January 2007 Profile

Albany news anchor Karla Heath-Sands believes in community involvement

Karla Heath-Sands, 44, early morning and noon news anchor at WALB, Albany’s NBC affiliate, has two – admittedly unoriginal – philosophies that inform her life: “Go with the flow” and “To whom much is given, much is required.”‘

“Go with the flow in everything,” she says. “Sometimes reading the bad news, my job can be a depressing place. I have to remember it’s not all bad, keep my head up and move on. It doesn’t alleviate all the negative stuff that’s happening, but it can relieve some of the stress.” It also helps to have an outlet. That’s where music comes in.

Heath-Sands is the lead vocalist for Bob Cummings and the Reflections, a classic “supper club” band specializing in music from almost every genre. “It’s my passion,” she says. “It’s my balance.” The band has traveled the state, primarily on weekends, performing at company parties, social events and other gigs. “I can be so tired and drained at the end of my work day but when I get on the stage it’s, ‘Hello world!'” Heath-Sands says.

She addresses part two of her life mantra, giving back, in a variety of ways. Though she professes no gardening expertise, Heath-Sands serves on the board of the State Botanical Garden, located in Athens, and uses her bully pulpit as a television anchorwoman to talk up the garden whenever possible. She also serves on the boards of Girls, Inc., Albany Technical College and the Albany Chapter of Links, Inc.

In addition to her anchoring duties, Heath-Sands hosts “Dialogue,” a 30-minute public affairs program on WALB. “We address a lot minority affairs issues,” she says, “But we cover a range of topics from politics, medicine and entertainment.”

A career highlight was co-hosting the annual job fair broadcast on Georgia Public Television. “I’ve gotten to co-host for two years,” she says. “It’s great to know you’re making a real difference by helping people, especially in rural Georgia, find jobs.”

Heath-Sands says Albany is still a small enough market that viewers feel an ownership in the community and how news is reported. “I like that, when they see me in the grocery store, they come up to me and tell me what they like about our broadcast or what we can do better.”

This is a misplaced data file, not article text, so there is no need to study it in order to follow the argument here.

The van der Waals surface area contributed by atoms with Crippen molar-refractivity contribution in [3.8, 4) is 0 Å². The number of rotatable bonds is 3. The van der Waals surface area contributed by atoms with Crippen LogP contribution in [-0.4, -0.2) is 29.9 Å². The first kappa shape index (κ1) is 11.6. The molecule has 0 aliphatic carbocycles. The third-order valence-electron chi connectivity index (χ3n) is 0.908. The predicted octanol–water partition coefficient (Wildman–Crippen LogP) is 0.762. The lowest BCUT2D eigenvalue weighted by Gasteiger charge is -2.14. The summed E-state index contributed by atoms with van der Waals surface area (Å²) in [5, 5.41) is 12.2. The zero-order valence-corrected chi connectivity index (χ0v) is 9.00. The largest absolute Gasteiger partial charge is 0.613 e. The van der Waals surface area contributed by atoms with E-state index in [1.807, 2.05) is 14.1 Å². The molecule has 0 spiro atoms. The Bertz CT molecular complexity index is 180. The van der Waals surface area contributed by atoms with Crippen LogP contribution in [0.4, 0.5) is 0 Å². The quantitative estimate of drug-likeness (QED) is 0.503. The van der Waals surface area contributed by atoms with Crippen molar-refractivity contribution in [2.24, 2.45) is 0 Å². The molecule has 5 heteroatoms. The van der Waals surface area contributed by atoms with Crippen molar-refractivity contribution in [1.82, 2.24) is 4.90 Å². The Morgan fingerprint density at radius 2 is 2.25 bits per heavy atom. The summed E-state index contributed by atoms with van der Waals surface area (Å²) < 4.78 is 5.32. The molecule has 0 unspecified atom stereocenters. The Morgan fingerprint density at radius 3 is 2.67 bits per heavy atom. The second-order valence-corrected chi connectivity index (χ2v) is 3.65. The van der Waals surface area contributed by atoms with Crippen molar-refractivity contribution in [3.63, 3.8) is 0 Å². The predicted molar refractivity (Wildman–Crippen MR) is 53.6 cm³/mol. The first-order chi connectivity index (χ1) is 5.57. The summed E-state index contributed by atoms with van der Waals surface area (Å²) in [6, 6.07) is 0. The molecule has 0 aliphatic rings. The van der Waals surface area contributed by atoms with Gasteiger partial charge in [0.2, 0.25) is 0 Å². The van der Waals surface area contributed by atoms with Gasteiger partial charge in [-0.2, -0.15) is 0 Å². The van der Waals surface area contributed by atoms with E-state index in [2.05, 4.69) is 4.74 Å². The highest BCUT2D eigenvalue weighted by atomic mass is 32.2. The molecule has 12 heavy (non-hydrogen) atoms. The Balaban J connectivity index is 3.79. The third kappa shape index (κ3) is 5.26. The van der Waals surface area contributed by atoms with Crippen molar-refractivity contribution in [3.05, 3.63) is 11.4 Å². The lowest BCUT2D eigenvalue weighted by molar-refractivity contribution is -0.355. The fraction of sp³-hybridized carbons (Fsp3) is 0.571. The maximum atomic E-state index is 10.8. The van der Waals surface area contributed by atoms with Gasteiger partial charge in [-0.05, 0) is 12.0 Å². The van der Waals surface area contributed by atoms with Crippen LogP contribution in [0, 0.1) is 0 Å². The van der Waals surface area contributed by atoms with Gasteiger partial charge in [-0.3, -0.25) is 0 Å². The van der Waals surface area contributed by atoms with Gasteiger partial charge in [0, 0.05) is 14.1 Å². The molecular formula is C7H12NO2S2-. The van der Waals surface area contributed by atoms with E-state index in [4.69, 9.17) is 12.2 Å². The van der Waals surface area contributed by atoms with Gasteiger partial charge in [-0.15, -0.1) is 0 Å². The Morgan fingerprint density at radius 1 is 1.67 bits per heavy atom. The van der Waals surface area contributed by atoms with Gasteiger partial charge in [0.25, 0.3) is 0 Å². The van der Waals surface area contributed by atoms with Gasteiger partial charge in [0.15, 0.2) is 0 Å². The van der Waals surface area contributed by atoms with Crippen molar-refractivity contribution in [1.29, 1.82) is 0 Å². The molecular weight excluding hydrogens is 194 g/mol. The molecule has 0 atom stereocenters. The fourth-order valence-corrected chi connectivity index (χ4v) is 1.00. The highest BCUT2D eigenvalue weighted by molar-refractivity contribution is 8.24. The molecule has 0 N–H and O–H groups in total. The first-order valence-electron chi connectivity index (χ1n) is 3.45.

A Brunswick native, Heath-Sands is an accidental television journalist, having graduated from Mercer University in Macon with an English degree. In 1989, she got her first job in television, weather casting for WMAZ in Macon, a serendipitous event that she calls a “Godsend.” “I wasn’t a meteorologist but I played one on TV,” she quips.

Part of her appeal, apart from being a quick study, was her poise in front of the camera, something she picked up from experience in the Miss America Pageant system. Heath-Sands was Miss Macon (1982) and fourth runner-up to Miss Georgia, and placed second in 1985 as Miss Brunswick-Golden Isles. “Through pageants I learned so much about how to be interviewed, how to be calm when you’re screaming inside,” she says. “And those scholarships paid off Mercer.”

After five years weather casting and serving as community service director at WMAZ, Heath-Sands moved to Albany in 1994 where her husband, W. Louis Sands, serves as a judge on the U.S. District Court, Middle District of Georgia. She joined WALB in 1997 and began anchoring the early morning news, a schedule that gives her the afternoons and evenings with her husband and two children, a daughter, 15, and a son, 11.

Heath-Sands’ day starts before early. “My first alarm goes off at 2:30 a.m.,” she says. “I hit the snooze and the second alarm goes off at 3:30. That’s when I get up.” She gets to the studio by 4:30 and for the next hour reads copy, cuts promos and prepares to greet her viewers at 5:30. She handles the three-minute newsbreaks for both the “Today” show and CNN’s early news and remains at the station until she finishes the 12:30 news.

Though she says she has no professional aspirations beyond WALB, Heath-Sands also “never says never.” She has a wish list of things she’d like to do, much of it having to do with music. “When I was in Macon I got to sing a couple of commercial jingles,” she says. “I’d love to do more of that.”

Categories: Influential Georgians